I agree with your statement that as nurses, we must follow the rules established by regulatory bodies to ensure patient safety. As a nurse working in hospice, the majority of our patients reside in their homes and are cared for in this setting. When the COVID-19 pandemic occurred, our nursing practice vastly changed based on the Centers for Disease Control and Prevention (CDC) guidelines. Prior to the pandemic, hospice admissions were done by a nurse and social worker who went into patient homes and spent up to several hours inside these homes talking to patients and families and completing assessments and paperwork.

Once we started admitting COVID-19 positive patients in their homes and the CDC recommended contact and droplet precautions for these patients, we had to redesign the way we admitted patients. In the interest of protecting our staff, patients, and families, we started conducting admission meetings via conference call, followed by a short visit to the home where staff maintained contact and droplet precautions the entire time. The current issue we are facing is that for immunocompromised patients, which is all of our hospice patients, isolation and use of contact and droplet precautions should be maintained for at least 20 days, per current CDC guidelines (Centers for Disease Control and Prevention, 2022).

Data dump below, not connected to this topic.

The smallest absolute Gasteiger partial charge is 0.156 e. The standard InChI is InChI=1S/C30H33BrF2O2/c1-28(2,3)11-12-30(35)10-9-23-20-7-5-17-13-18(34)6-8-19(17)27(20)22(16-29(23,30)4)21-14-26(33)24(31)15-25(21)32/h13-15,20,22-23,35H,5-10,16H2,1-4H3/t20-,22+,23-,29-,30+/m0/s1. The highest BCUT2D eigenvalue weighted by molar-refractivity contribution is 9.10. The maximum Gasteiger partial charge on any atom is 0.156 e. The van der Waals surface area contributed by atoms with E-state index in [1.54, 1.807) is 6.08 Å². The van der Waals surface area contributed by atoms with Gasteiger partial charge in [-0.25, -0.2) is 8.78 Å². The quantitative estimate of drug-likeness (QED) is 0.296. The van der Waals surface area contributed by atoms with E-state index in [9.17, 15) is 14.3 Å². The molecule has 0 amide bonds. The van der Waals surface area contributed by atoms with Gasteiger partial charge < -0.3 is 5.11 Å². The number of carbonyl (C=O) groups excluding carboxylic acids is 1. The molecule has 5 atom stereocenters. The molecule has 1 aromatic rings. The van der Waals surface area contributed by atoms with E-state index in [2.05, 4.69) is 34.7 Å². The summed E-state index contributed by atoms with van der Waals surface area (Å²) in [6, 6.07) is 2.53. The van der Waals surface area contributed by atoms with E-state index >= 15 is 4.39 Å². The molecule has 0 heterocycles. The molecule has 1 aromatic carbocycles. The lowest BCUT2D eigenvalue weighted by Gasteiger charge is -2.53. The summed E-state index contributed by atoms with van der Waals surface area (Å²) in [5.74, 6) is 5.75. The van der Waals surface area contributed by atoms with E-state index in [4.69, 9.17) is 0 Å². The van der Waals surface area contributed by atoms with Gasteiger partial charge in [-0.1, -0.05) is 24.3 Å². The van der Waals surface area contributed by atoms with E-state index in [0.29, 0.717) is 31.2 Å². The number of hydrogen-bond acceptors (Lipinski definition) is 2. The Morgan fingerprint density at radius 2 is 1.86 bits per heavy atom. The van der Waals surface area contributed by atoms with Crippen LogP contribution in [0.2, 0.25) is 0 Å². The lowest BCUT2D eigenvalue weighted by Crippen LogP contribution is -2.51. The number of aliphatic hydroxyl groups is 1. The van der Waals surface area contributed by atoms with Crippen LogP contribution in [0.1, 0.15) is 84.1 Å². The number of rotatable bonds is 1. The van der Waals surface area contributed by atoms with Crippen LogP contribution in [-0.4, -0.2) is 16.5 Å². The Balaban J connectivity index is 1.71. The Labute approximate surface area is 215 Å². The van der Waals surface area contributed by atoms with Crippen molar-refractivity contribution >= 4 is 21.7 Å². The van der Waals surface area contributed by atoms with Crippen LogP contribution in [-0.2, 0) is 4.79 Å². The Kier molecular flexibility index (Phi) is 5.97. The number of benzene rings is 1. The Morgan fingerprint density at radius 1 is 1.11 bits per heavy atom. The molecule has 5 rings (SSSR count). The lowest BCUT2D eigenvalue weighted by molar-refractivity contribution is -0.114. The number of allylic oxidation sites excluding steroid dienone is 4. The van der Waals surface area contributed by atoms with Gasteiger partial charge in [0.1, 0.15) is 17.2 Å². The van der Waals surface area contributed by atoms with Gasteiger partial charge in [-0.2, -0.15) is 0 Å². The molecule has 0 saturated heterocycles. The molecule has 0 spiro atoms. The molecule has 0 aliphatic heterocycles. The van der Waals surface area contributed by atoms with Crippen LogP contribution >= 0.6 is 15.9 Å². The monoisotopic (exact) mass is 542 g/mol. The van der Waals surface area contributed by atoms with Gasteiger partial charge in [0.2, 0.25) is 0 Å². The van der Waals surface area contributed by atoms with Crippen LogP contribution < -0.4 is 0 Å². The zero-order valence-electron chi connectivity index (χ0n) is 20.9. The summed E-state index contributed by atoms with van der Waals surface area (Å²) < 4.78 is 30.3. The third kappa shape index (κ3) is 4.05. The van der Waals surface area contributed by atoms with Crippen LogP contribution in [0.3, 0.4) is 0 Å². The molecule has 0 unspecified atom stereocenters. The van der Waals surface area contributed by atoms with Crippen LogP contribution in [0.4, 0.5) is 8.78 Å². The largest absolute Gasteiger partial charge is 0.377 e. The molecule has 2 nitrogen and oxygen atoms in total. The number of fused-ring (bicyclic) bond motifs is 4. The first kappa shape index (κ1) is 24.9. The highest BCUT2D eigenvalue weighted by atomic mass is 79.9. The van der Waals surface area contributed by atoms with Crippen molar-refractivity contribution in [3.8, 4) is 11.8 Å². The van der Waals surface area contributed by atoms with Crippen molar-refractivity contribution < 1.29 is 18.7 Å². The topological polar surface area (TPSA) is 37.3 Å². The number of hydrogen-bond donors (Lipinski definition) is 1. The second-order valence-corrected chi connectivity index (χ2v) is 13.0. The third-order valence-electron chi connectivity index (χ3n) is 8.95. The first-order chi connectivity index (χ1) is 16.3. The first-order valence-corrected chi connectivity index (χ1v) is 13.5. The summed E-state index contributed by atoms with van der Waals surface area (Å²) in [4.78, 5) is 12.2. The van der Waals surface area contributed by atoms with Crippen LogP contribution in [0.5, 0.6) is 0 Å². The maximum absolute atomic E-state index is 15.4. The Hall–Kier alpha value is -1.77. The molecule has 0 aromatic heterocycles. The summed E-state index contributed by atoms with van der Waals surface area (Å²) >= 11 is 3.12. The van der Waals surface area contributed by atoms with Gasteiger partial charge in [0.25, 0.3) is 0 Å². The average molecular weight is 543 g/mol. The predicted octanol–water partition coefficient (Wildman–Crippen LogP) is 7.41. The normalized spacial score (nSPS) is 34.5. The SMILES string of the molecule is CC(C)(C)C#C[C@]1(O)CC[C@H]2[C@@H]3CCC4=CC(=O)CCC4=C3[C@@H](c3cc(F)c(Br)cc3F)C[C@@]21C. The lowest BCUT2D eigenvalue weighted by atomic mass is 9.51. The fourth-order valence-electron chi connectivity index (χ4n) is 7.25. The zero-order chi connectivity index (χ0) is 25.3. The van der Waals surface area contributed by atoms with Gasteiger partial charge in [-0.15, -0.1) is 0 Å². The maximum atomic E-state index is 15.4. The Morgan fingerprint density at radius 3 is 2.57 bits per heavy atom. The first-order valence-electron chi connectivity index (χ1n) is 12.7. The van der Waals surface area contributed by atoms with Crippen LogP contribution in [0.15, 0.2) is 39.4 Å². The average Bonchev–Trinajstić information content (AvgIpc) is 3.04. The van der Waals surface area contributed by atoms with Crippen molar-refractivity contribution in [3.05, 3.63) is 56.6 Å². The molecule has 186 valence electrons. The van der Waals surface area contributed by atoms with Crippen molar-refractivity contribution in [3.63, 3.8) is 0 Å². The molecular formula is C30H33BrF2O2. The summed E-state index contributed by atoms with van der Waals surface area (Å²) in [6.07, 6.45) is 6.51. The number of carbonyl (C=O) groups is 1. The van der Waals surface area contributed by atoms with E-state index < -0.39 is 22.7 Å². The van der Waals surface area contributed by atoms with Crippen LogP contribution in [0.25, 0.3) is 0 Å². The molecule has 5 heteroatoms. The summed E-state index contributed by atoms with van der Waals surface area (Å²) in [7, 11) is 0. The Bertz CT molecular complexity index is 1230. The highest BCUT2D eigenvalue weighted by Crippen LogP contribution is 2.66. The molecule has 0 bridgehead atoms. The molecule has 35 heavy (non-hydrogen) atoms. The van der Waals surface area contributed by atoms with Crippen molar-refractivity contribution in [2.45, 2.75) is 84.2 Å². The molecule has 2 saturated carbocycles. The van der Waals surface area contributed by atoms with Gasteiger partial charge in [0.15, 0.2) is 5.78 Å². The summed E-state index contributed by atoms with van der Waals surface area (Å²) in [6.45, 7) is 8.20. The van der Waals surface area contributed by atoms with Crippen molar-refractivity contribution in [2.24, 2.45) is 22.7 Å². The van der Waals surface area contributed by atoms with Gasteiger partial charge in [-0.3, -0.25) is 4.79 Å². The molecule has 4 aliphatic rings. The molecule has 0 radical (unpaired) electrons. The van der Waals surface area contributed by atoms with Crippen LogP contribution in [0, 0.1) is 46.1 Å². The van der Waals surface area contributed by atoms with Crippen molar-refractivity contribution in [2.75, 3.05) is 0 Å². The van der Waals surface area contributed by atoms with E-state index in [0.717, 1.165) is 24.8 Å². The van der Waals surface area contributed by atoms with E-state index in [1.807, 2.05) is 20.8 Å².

As the CDC updates their guidelines and now only recommends isolation of 5 days for the general public, we are encountering many patients and families who do not understand or want to follow the CDC guidelines for immunocompromised patients. This is requiring our staff to take more time educating and reeducating families on the importance of maintaining precautions as long as the CDC currently recommends. As professional nurses, we understand that guidelines are updated over time as more research is conducted and thus changing guidelines are evidence of knowledge gained, not mistakes made. Unfortunately, the patients and families we encounter do not always view changes in guidelines this way, therefore making it challenging to maintain CDC recommended guidelines for all types of infectious diseases in the home setting.  


Centers for Disease Control and Prevention. (2022). Ending Isolation.